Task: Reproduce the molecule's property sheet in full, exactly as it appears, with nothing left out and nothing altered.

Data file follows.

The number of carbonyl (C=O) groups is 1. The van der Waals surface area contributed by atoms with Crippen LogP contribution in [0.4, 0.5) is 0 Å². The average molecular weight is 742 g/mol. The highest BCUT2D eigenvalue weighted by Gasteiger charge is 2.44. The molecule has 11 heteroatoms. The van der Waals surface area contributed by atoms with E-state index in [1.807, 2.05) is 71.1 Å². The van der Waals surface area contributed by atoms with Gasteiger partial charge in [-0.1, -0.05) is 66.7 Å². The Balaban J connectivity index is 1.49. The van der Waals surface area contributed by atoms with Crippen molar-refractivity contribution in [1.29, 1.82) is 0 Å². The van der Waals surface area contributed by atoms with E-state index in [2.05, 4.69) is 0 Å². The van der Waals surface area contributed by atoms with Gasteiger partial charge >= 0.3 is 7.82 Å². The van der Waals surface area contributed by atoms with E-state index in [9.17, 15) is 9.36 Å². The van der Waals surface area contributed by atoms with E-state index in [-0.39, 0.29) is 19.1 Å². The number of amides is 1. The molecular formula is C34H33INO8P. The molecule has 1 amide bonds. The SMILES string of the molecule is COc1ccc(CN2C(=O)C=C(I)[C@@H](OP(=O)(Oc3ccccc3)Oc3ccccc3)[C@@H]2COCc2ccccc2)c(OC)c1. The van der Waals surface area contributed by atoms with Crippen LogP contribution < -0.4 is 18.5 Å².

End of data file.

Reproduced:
The number of carbonyl (C=O) groups is 1. The van der Waals surface area contributed by atoms with Crippen LogP contribution in [0.4, 0.5) is 0 Å². The average molecular weight is 742 g/mol. The highest BCUT2D eigenvalue weighted by Gasteiger charge is 2.44. The molecule has 11 heteroatoms. The van der Waals surface area contributed by atoms with E-state index in [1.807, 2.05) is 71.1 Å². The van der Waals surface area contributed by atoms with Gasteiger partial charge in [-0.1, -0.05) is 66.7 Å². The Balaban J connectivity index is 1.49. The van der Waals surface area contributed by atoms with Crippen molar-refractivity contribution in [1.29, 1.82) is 0 Å². The van der Waals surface area contributed by atoms with E-state index in [2.05, 4.69) is 0 Å². The van der Waals surface area contributed by atoms with Gasteiger partial charge >= 0.3 is 7.82 Å². The van der Waals surface area contributed by atoms with E-state index in [9.17, 15) is 9.36 Å². The van der Waals surface area contributed by atoms with E-state index in [-0.39, 0.29) is 19.1 Å². The number of amides is 1. The molecular formula is C34H33INO8P. The molecule has 1 amide bonds. The SMILES string of the molecule is COc1ccc(CN2C(=O)C=C(I)[C@@H](OP(=O)(Oc3ccccc3)Oc3ccccc3)[C@@H]2COCc2ccccc2)c(OC)c1. The van der Waals surface area contributed by atoms with Crippen LogP contribution < -0.4 is 18.5 Å².